Patient cohort

An overview of the discovery cohort selection process is provided in Fig. 1. We prospectively enrolled patients hospitalized with COVID-19 between March 24, and August 26, 2020, at five hospitals of a large urban, academic hospital system in New York City, NY into a cohort as previously described34. The cohort enrolled patients (with informed consent) who were admitted to the health care system with a COVID-19 infection and had broad inclusion criteria without specific exclusion criteria. The Mount Sinai Institutional Review Board approved this study under a regulatory approval allowing for access to patient-level data and biospecimen collection35. This research was reviewed and approved by the Icahn School of Medicine at Mount Sinai Program for the Protection of Human Subjects (PPHS) under study number 20-00341. Peripheral blood specimens were collected at various points during the hospital admission for each patient. Data for the analysis and the clinical data covariates are available in Synapse syn35874390 found here. Access to the data and steps to process the clinical information to create the cohort is detailed on the site.

Fig. 1: Overview of the discovery cohort selection process.
figure 1

a Cohort selection strategy overview. (abbreviation legend: AKI Acute Kidney Injury, ESKD End Stage Kidney Disease, Ctrls Controls) b Estimated Glomerular Filtration Rate (eGFR) measurements recorded post-discharge for returning patients until 12/21/2021. Source data for a are generated from Supplementary Data 3, which is in turn generated from the clinical data table in the Synapse data repository syn35874390.

The validation cohort included a prospective biobank from Quebec, Canada that enrolled patients hospitalized with COVID-19, as previously described29. Validation cohort was The Biobanque Québécoise de la COVID-19 (BQC19) cohort. For individual-level data in BQC19, BQC19 received ethical approval from the Jewish General Hospital research ethics board (2020-2137) and the Centre hospitalier de l’Université de Montréal institutional ethics board (MP-02-2020-8929, 19.389). All participants gave informed consent. More information on the plasma proteome from BQC19 can be viewed at Access to the data of BQC19 can be obtained upon approval of requests via Patients were recruited from the Jewish General Hospital and Centre Hospitalier de l’Université de Montréal. Peripheral blood specimens were collected at multiple time points after admission.

We defined an AKI cohort using proteomic data acquired at the last available timepoint during the hospital course for all individuals. Patients who developed AKI after the last specimen collection timepoint were excluded. Controls were defined as individuals who developed AKI stage 1 or did not develop AKI during their hospital course.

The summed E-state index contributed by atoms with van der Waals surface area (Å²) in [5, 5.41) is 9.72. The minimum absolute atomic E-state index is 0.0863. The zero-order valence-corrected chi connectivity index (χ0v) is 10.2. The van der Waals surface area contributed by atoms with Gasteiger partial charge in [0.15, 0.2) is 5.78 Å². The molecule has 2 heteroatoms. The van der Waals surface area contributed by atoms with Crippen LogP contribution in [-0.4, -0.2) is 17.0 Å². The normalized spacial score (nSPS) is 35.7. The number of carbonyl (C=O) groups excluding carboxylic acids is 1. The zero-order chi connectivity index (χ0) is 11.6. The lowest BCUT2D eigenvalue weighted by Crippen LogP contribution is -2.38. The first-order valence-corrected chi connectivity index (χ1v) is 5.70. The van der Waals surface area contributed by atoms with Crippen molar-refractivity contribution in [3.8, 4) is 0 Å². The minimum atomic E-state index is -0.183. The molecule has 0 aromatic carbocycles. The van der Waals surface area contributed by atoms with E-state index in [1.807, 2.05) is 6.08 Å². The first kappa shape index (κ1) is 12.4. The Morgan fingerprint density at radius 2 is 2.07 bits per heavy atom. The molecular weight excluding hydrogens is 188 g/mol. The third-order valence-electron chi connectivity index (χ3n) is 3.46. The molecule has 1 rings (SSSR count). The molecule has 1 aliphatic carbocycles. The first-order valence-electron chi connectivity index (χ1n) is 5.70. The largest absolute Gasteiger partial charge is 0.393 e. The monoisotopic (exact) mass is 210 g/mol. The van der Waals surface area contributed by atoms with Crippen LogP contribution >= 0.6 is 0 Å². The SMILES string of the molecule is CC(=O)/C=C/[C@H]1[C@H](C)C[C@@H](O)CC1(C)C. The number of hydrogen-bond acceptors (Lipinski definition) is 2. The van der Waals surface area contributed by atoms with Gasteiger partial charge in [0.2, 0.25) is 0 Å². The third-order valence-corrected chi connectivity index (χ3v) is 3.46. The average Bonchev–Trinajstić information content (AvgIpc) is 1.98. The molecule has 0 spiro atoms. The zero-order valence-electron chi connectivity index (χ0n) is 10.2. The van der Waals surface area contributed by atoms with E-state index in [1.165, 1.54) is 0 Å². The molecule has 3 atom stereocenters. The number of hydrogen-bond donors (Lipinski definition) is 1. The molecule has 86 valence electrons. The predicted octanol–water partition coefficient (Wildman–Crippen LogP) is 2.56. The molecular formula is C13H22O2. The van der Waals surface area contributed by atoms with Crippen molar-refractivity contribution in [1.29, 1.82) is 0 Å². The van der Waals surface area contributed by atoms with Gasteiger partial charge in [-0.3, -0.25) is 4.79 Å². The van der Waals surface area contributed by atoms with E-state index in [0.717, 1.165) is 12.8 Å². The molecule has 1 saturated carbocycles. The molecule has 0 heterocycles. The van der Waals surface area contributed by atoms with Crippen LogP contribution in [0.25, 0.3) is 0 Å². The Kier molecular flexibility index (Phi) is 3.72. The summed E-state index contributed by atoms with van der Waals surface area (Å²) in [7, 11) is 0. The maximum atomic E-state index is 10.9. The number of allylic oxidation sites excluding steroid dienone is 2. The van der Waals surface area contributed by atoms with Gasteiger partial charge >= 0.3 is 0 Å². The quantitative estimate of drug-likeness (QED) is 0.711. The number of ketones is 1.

Serum collection and processing

Blood samples were collected in Serum Separation Tubes (SST) with a polymer gel for serum separation as previously described35. Samples were centrifuged at 1200 g for 10 min at 20 °C. After centrifugation, serum was pipetted to a 15 mL conical tube. Serum was then aliquoted into cryovials and stored at −80 °C.

Definition of acute kidney injury

We defined AKI (stage 2 or 3) as per Kidney Disease Improving Global Outcomes (KDIGO) criteria: an increase in serum creatinine of at least 2.0 times the baseline creatinine36. For patients with previous serum creatinine measurement available in the 365 days prior to admission, the minimum value in this period was considered the baseline creatinine. For patients without a baseline creatinine in this period, a baseline value was calculated based on an estimated glomerular filtration rate (eGFR) of 75 ml/min per 1.73 m2 as per the KDIGO AKI guidelines.

Clinical data collection

We collected demographic and laboratory data collected as part of standard medical care from an institutional electronic health record (EHR) database. We defined clinical comorbidities using diagnostic codes recorded in the EHR before the current hospital admission. To account for disease severity at the time of specimen collection, we defined supplemental oxygen requirement as 0 if the patient was not receiving supplemental oxygenation or on nasal cannula, 1 if the patient was receiving non-invasive mechanical ventilation (CPAP, BIPAP), or 2 if the person was receiving invasive mechanical ventilation.

Somalogic proteomic assay